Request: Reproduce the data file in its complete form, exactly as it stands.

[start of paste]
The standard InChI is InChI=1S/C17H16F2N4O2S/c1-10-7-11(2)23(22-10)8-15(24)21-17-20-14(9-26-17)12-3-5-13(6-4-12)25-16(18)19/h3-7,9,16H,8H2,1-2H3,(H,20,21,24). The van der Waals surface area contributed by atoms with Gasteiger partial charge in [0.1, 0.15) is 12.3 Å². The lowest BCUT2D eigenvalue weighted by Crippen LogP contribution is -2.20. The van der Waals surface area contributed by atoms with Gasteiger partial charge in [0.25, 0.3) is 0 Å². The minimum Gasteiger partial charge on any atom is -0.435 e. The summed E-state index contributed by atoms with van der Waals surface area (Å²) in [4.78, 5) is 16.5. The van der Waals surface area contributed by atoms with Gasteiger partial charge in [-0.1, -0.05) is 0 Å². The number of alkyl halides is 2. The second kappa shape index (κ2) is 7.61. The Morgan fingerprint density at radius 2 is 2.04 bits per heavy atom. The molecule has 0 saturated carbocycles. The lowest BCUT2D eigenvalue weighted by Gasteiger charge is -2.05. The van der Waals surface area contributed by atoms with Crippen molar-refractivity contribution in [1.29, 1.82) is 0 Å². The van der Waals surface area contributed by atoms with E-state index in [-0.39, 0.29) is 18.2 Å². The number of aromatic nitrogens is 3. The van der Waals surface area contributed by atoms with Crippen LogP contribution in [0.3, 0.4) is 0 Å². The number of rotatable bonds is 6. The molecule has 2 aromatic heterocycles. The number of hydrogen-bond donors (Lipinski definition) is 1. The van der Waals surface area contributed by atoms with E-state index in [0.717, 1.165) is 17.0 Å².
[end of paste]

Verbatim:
The standard InChI is InChI=1S/C17H16F2N4O2S/c1-10-7-11(2)23(22-10)8-15(24)21-17-20-14(9-26-17)12-3-5-13(6-4-12)25-16(18)19/h3-7,9,16H,8H2,1-2H3,(H,20,21,24). The van der Waals surface area contributed by atoms with Gasteiger partial charge in [0.1, 0.15) is 12.3 Å². The lowest BCUT2D eigenvalue weighted by Crippen LogP contribution is -2.20. The van der Waals surface area contributed by atoms with Gasteiger partial charge in [0.25, 0.3) is 0 Å². The minimum Gasteiger partial charge on any atom is -0.435 e. The summed E-state index contributed by atoms with van der Waals surface area (Å²) in [4.78, 5) is 16.5. The van der Waals surface area contributed by atoms with Gasteiger partial charge in [-0.1, -0.05) is 0 Å². The number of alkyl halides is 2. The second kappa shape index (κ2) is 7.61. The Morgan fingerprint density at radius 2 is 2.04 bits per heavy atom. The molecule has 0 saturated carbocycles. The lowest BCUT2D eigenvalue weighted by Gasteiger charge is -2.05. The van der Waals surface area contributed by atoms with Crippen molar-refractivity contribution in [1.29, 1.82) is 0 Å². The van der Waals surface area contributed by atoms with E-state index in [-0.39, 0.29) is 18.2 Å². The number of aromatic nitrogens is 3. The van der Waals surface area contributed by atoms with Crippen LogP contribution in [0.3, 0.4) is 0 Å². The number of rotatable bonds is 6. The molecule has 2 aromatic heterocycles. The number of hydrogen-bond donors (Lipinski definition) is 1. The van der Waals surface area contributed by atoms with E-state index in [0.717, 1.165) is 17.0 Å².